Every so often I have students coming to me for some coaching in public speaking, particularly when they have some upcoming interviews. I am usually quite sceptical about this exercise. Public speaking is like cooking curry. There is a saying ‘never hurry a curry’, it takes time. Our fear in an interview is to appear tongue-tied and incoherent. However, I contend that in an interview situation it is sufficient to demonstrate a semblance of eloquence rather than actual eloquence itself. So, usually, I just share with them some techniques, some formula on how to deal with an impromptu speech. As the coach, I have the upper hand over the students psychologically. So, I usually appear calm and collected until one day: a student (let us call him Ben), as precocious as they come, asked a vexing question. His question was – “Should you do what you are good at or what you love?” I was stumped and at that moment I believe I did not give him a satisfactory answer. So, I said, “Let me ponder it.” I know it was a cop-out, but this question has been bugging me. Now that I have time to think it over let me give Ben a belated answer.
Firstly, he has put forth what I consider as a false dichotomy. He posed his question as if ‘what we are good at’ and ‘what we love to do’ are two opposing poles, much like the saying, ‘east is east, west is west, and never the twain shall meet’.
I contend that it is not possible to excel in anything unless one has a love for that thing. There is the much-quoted proverb, “a journey of a thousand miles starts with a first step.” As we all know, the road to excellence is like a journey of a thousand miles – meaning very, very hard work. I do not believe one can keep one’s nose to the grindstone for something which one has no liking for. We need love to drive us to do all the hard work. The hard work is the actual steps to complete the thousand miles. This is a necessary pre-requisite for success.
There are many examples of people who started off doing (or being forced to do) something, which initially they did not like, but ended up loving it to the point of excelling famously in it.
Andre Agassi in his book ‘Open’ said that at first, he hated tennis. He was driven to it by his father, who it seemed, tried to live out his personal ambition through his son. His father must have spotted that his son did have the talent for the game even though the son declared that he at first hated it. Whatever were Agassi’s dislikes for tennis, along the way, he developed a love for the game, despite his initial aversion. He became a world champion at tennis!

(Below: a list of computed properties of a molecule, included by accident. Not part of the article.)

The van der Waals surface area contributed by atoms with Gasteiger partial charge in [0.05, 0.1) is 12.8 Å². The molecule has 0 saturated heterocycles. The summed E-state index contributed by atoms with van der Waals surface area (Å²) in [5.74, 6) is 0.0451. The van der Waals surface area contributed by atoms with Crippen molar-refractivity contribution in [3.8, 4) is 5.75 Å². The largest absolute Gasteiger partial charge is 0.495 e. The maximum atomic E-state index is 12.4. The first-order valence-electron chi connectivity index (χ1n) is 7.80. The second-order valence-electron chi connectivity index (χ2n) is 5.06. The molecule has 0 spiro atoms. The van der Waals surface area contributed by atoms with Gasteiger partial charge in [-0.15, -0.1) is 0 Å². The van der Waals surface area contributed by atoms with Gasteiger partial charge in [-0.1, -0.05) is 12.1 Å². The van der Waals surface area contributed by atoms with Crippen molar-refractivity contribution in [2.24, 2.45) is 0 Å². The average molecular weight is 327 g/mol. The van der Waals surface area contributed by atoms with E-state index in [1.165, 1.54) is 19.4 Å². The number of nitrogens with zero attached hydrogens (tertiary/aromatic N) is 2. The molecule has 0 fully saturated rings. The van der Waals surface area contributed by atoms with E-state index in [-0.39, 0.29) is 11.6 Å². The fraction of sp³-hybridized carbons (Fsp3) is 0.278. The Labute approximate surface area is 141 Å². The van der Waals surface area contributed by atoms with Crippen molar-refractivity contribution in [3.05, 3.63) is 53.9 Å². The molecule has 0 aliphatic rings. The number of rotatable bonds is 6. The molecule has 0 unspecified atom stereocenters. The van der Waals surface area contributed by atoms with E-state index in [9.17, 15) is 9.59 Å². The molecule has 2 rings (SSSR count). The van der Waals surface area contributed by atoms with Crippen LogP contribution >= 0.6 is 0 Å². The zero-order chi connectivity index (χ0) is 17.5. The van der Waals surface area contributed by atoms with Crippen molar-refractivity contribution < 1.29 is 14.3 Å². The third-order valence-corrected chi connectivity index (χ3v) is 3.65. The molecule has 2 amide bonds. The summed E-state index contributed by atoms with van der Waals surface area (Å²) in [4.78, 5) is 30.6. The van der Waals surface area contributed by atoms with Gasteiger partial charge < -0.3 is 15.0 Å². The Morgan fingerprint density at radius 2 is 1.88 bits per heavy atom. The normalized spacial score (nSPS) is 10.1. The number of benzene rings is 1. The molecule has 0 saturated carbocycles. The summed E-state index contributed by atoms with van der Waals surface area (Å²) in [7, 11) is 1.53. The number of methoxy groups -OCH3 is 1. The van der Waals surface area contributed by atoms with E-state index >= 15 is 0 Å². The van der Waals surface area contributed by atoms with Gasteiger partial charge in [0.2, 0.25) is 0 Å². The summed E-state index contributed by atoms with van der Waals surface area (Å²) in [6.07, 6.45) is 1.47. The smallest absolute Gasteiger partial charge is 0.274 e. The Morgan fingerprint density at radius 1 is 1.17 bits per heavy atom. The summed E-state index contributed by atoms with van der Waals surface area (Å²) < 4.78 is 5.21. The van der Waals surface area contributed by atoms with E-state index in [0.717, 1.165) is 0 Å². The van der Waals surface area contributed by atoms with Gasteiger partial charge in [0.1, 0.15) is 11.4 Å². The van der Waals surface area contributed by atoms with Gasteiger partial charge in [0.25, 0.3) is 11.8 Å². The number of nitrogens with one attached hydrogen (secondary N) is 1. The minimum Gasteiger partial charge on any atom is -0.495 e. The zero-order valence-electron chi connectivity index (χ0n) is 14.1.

The truth is people are motivated by success. Even a perception of success is enough to push us to carry on. Some years ago, I was at a karaoke session with a friend. There we were a bunch of extroverts who had no qualms shouting into a microphone. My friend, on the other hand, was a timid mouse who longed to sing. Eventually, we managed to cajole him to step up to the podium. He was … well, rather ‘pitchy’ to use the favourite term of one of the judges at the talent show ‘American Idol’. We, being good friends and slightly drunk then, praised him fulsomely. Lo and behold! Driven by his apparent success he took to singing with gusto. By the time I met him again a year later he was able to do a fair impression of Elvis Presley.
I have often heard of the expression ‘love conquers all’. I was rather sceptical of it until I read about Vincent Van Gogh, the famous artist. Some years ago, a painting was sold in London for a world record 24 million pounds sterling. The painting, ‘The Sunflowers’, was by that enigmatic painter.
Vincent Van Gogh painted over 800 paintings in his life and yet throughout his life, no one appreciated his talent, no one was willing to buy his works. He only sold one piece and that was to his brother who was, in fact, sponsoring him. Poor Vincent, he died a penniless pauper. During his lifetime all his works were met with rejection and ridicule. Yet, despite all the rejection and ridicule, he held on to his love, painting. It took a century for the world to recognise the genius that Vincent was. I wonder what drove this person to carry on doing what he did, undeterred by the prospect of failure or the lack of success. Was it not love?
Back to the question posed by Ben: “Should you do what you are good at or what you love?” It is not such a silly question. It is a question that many of us have to confront some time in our life. In reality, our number one concern is economic needs. Much that we eulogise idealism, the fact is that pragmatism rules our lives. Sometimes, we must swallow the bitter pill, doing things that we may not necessarily like but that we are competent enough to secure us a job.
I was put on the spot recently. Joan is a bright and intelligent girl. She is in her final year of high school. It started as a casual conversation.
“What do you want to do in the future?” I asked. “I want to be a journalist, a writer like you, but my father wants me to study law.”
I wondered if she knew that I was trained as a lawyer but chose not to practise. Instead, I took to the rather uncertain field of publishing and writing. I did take the risk and have managed to emerge unscathed. The choice I made many years ago turned out to be fine for me, but it does not mean that I can liberally advise others to take the same path. The thing about ‘the road less travelled’ is it sounds great on paper but in real life, there must be a reason why it was less travelled. So, I had to choose my words very carefully.
What I am getting at is that no one can answer Ben’s question for him. This is one question each one of us has to find the answer for ourselves. I know this is a cop-out, but it is the best I can offer: Love and excellence are a pair of Siamese twins. They stick together for life.